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Wikipedia in English (1)

Book description
The Scott Library edition consists of a cloth cover, uncut edges and gold gilt top. Original price was 1s 6d per volume. Published 1900ca.

Originally published in 1854, Walden, or Life in the Woods, is a vivid account of the time that Henry D. Thoreau lived alone in a secluded cabin at Walden Pond. It is one of the most influential and compelling books in American literature.
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Amazon.com Product Description (ISBN 0486284956, Paperback)

One of the great books of American letters and a masterpiece of reflective philosophizing. Accounts of Thoreau's daily life on the shores of Walden Pond outside Concord, Massachusetts, are interwoven with musings on the virtues of self-reliance and individual freedom, on society, government, and other topics. A selection of the Common Core State Standards Initiative.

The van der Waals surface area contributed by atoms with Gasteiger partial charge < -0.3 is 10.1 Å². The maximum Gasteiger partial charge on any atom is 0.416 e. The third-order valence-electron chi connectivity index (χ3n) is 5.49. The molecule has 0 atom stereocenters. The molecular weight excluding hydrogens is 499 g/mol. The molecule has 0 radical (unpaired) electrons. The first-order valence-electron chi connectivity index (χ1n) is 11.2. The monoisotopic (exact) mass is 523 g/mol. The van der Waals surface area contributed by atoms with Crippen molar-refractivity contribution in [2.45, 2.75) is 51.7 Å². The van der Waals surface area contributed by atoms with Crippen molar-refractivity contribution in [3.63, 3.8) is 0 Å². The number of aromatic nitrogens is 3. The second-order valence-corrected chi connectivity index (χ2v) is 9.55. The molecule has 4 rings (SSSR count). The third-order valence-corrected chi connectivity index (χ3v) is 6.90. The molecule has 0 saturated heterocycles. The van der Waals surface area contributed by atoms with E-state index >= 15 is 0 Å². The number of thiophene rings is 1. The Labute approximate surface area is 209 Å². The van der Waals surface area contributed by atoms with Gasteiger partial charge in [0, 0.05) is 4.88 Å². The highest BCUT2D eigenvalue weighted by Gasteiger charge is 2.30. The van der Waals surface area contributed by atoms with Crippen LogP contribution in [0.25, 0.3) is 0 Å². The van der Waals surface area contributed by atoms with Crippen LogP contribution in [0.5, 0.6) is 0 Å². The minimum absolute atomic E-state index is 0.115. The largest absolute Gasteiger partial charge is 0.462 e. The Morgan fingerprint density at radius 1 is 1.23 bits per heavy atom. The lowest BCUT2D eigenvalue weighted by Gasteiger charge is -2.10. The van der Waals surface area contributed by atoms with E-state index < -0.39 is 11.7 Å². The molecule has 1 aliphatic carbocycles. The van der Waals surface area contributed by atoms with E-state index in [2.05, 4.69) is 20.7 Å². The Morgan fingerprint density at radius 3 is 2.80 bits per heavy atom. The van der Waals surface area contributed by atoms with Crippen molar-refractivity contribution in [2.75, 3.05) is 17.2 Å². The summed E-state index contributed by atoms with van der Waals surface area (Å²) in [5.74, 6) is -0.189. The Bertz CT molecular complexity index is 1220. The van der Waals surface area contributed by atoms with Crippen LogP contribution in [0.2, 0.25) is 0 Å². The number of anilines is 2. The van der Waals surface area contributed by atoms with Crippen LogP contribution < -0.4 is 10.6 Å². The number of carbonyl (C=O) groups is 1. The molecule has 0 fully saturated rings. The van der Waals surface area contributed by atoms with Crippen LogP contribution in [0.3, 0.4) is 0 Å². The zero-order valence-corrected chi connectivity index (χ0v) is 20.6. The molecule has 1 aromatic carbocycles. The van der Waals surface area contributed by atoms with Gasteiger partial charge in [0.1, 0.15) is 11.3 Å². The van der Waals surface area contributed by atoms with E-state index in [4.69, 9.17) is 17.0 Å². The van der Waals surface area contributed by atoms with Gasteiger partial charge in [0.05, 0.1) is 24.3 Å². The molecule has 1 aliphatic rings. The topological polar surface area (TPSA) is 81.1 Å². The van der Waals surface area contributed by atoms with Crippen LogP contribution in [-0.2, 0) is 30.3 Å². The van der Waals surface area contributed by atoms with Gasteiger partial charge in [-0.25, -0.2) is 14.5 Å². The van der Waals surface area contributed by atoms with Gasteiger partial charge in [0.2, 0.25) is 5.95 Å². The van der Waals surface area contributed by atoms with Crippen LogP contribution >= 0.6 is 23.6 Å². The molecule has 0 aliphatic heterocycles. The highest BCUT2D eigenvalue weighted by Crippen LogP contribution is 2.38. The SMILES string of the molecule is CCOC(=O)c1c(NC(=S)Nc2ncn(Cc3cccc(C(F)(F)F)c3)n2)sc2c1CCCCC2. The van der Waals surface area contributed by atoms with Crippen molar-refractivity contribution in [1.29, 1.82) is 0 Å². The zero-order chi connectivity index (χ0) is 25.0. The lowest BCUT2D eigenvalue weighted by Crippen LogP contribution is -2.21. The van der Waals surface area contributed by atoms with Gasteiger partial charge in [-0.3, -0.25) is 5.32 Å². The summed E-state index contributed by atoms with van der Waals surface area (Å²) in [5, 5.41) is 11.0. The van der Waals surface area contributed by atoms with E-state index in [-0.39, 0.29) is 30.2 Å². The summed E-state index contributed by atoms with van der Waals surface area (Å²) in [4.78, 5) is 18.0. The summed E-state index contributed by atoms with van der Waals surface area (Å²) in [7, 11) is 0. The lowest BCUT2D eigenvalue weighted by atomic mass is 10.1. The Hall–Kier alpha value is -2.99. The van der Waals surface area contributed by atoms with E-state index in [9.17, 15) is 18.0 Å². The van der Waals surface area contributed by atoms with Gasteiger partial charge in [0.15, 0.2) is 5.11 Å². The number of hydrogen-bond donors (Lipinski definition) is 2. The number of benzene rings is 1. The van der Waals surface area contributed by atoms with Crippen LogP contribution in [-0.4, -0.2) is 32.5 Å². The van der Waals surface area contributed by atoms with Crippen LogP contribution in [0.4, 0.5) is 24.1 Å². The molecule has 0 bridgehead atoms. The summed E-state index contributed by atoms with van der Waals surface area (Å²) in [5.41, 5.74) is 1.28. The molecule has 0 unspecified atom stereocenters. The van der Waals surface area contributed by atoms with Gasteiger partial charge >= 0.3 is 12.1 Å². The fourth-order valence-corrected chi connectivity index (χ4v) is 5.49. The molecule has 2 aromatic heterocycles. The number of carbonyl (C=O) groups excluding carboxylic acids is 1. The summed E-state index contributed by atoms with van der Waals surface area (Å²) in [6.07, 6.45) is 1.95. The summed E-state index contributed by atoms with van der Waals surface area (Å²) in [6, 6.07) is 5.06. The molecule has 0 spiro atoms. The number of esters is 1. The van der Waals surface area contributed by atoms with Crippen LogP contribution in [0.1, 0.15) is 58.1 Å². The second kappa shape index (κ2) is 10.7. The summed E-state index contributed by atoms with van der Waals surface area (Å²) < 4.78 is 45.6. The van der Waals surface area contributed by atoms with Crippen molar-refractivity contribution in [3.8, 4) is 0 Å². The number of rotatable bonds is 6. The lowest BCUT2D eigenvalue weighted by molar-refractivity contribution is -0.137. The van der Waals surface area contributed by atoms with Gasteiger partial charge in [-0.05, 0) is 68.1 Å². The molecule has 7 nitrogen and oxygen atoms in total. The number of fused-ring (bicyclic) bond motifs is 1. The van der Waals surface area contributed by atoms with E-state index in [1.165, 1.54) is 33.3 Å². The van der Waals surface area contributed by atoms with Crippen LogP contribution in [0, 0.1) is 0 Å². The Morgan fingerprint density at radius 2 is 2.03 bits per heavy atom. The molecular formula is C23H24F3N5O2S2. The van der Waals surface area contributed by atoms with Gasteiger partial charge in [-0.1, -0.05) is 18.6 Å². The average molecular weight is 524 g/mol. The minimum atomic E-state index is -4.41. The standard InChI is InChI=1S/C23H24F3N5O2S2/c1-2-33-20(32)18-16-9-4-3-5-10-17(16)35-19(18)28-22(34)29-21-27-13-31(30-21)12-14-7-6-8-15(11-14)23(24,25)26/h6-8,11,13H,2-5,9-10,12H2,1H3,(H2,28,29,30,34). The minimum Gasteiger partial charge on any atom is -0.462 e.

(retrieved from Amazon Mon, 30 Sep 2013 13:53:38 -0400)

(see all 7 descriptions)

One of the great books of American letters and a masterpiece of reflective philosophizing. Accounts of Thoreau's daily life on the shores of Walden Pond outside Concord, Massachusetts, are interwoven with musings on the virtues of self-reliance and individual freedom, on society, government, and other topics.… (more)

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11 editions of this book were published by Audible.com.

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Penguin Australia

An edition of this book was published by Penguin Australia.

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The Library of America

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Beacon Press

An edition of this book was published by Beacon Press.

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Yale University Press

2 editions of this book were published by Yale University Press.

Editions: 0300104669, 0300110081

Coffeetown Press

An edition of this book was published by Coffeetown Press.

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Library of America Paperback Classics